So I try not to write about the past, but I felt compelled to write a post about my visit a few months back to Wakiya and the
(1.) Wakiya is SHUTTING DOWN on Dec 21, 2008
(2.) Multiple celeb sightings / celeb chef
I arrived at the GPH a bit earlier than the rest of my dinner companions (sketchy cabbie was quiet a speeder). Since I was afraid to be mistaken for a prostitute by "hanging out" in the lobby (remember that episode of SATC?), I decided to wait at the
I was only there for about 20 minutes, during which a gauche man tried to chat me up but did not offer to buy a drink (call me old fashioned, but I feel a true gentleman should offer a lady a drink if he tries to talk to her for more than 10 minutes). Therefore, I didn't sample one of their $19 cocktails. All and all, it’s a gorgeous space with gorgeous patrons, but I felt a bit self-conscious (maybe because I went alone?), so I probably wouldn't go out of my way to go back there.
So thanks to my foodie friend, I was tipped off to a little known promotion at Wakiya that week where they comped your drinks, appetizers, and dessert. When I heard this, I automatically assumed it was because the restaurant desperately needed business (perhaps foreshadowing its eventual demise?) and was not expecting a great meal. Well....it wasn't a great meal, but it wasn't terrible either. What made the night memorable were our multiple celebrity sightings and our meeting with esteemed Chef Yuji Wakiya (a legend for Chinese cuisine in
I started off with a mango martini (pretty standard, although I did like the slice of star fruit used as a garnish) and a
roll as an appetizer (was confused as I thought this was a Chinese restaurant). The main courses are supposed to be eaten “family style”, family style defined at Wakiya as a family of two models. You see, readers, the main problem I have with eating high end Chinese food is the deeply ingrained knowledge that I can get cheap, delicious, authentic, and generously portioned dishes in Chinatown/St. Marks. Nevertheless, the three of us ordered three dishes: pan seared whitefish dusted with “golden sand”, the hosin beef lettuce wraps, and chin shan steamed lobster. California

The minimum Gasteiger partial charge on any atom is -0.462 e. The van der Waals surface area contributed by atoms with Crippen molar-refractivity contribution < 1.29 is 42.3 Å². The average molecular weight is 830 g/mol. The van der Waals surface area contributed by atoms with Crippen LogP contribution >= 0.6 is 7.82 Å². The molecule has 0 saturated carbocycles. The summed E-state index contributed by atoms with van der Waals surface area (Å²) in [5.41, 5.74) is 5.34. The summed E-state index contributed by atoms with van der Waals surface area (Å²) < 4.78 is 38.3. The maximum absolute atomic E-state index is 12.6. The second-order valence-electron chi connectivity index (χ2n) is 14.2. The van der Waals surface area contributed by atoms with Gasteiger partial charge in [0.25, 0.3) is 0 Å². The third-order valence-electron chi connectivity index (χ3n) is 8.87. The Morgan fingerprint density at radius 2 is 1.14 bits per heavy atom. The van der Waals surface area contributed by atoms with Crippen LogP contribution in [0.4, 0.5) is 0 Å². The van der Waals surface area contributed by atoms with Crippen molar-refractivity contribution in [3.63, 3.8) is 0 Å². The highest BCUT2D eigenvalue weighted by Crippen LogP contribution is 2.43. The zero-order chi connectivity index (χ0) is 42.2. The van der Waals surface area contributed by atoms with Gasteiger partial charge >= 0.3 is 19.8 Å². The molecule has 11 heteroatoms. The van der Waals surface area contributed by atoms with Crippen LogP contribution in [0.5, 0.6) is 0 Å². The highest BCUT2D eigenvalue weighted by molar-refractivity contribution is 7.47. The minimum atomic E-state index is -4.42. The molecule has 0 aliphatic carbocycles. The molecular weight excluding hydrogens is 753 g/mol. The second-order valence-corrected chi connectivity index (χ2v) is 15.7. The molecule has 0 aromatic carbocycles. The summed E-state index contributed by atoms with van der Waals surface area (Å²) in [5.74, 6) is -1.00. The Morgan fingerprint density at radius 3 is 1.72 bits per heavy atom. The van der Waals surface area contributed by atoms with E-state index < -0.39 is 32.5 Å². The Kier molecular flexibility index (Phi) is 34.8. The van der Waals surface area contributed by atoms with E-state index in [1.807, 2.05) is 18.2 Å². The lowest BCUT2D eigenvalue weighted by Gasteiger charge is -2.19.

The whitefish was well seared and tender, although I still am unsure of what exactly was the “golden sand”. The beef wraps were tasty, but extremely Americanized. The best dish by far was the chin san steamed lobster with vegetables. I am biased because I love any type of cooked lobster (it’s hard to screw up a crustacean that is so innately delicious), but the presentation was way cool (steamed on the spot with boiling water poured from a tea kettle).
For dessert, we got a shelf of mini truffles, which my dinner companions loved. I am not a huge fan of chocolates, but they were tasty enough to end the meal on a sweet note.
NOW, for the exciting part…celebs! The friendly manager (who stopped by our table at least 4-5 times) told us both Leo DiCaprio and Wilmer Valderrama (the guy from That 70s Show, LiLo's ex) were dining in the restaurant with us! I am terrible at celeb spotting, but sure enough, I recognized them as I walked by their table (more than a few times - how terribly indiscreet of me). BUT the best part of the night was meeting Chef Wakiya. He was extremely nice and we took a picture with him (he might have thought we were Asian tourists).
|With the Chef|